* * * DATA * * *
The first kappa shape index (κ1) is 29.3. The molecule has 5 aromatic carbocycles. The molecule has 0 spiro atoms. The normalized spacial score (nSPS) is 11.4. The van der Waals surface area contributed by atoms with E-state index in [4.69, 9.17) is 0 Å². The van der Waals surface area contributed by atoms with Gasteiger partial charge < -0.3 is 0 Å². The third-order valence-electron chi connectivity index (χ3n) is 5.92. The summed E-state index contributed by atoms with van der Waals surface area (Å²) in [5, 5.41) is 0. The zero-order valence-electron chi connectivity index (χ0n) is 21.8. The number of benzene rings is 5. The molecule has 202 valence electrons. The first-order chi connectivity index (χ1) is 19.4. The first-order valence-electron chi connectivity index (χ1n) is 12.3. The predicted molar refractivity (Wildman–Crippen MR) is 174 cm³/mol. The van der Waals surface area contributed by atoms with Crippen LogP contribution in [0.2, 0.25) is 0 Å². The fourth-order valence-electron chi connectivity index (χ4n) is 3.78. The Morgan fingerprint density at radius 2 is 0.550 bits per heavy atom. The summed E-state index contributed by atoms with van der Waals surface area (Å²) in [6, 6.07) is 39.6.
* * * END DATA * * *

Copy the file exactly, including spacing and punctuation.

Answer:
The first kappa shape index (κ1) is 29.3. The molecule has 5 aromatic carbocycles. The molecule has 0 spiro atoms. The normalized spacial score (nSPS) is 11.4. The van der Waals surface area contributed by atoms with E-state index in [4.69, 9.17) is 0 Å². The van der Waals surface area contributed by atoms with Gasteiger partial charge < -0.3 is 0 Å². The third-order valence-electron chi connectivity index (χ3n) is 5.92. The summed E-state index contributed by atoms with van der Waals surface area (Å²) in [5, 5.41) is 0. The zero-order valence-electron chi connectivity index (χ0n) is 21.8. The number of benzene rings is 5. The molecule has 202 valence electrons. The first-order chi connectivity index (χ1) is 19.4. The first-order valence-electron chi connectivity index (χ1n) is 12.3. The predicted molar refractivity (Wildman–Crippen MR) is 174 cm³/mol. The van der Waals surface area contributed by atoms with Crippen LogP contribution in [0.2, 0.25) is 0 Å². The fourth-order valence-electron chi connectivity index (χ4n) is 3.78. The Morgan fingerprint density at radius 2 is 0.550 bits per heavy atom. The summed E-state index contributed by atoms with van der Waals surface area (Å²) in [6, 6.07) is 39.6.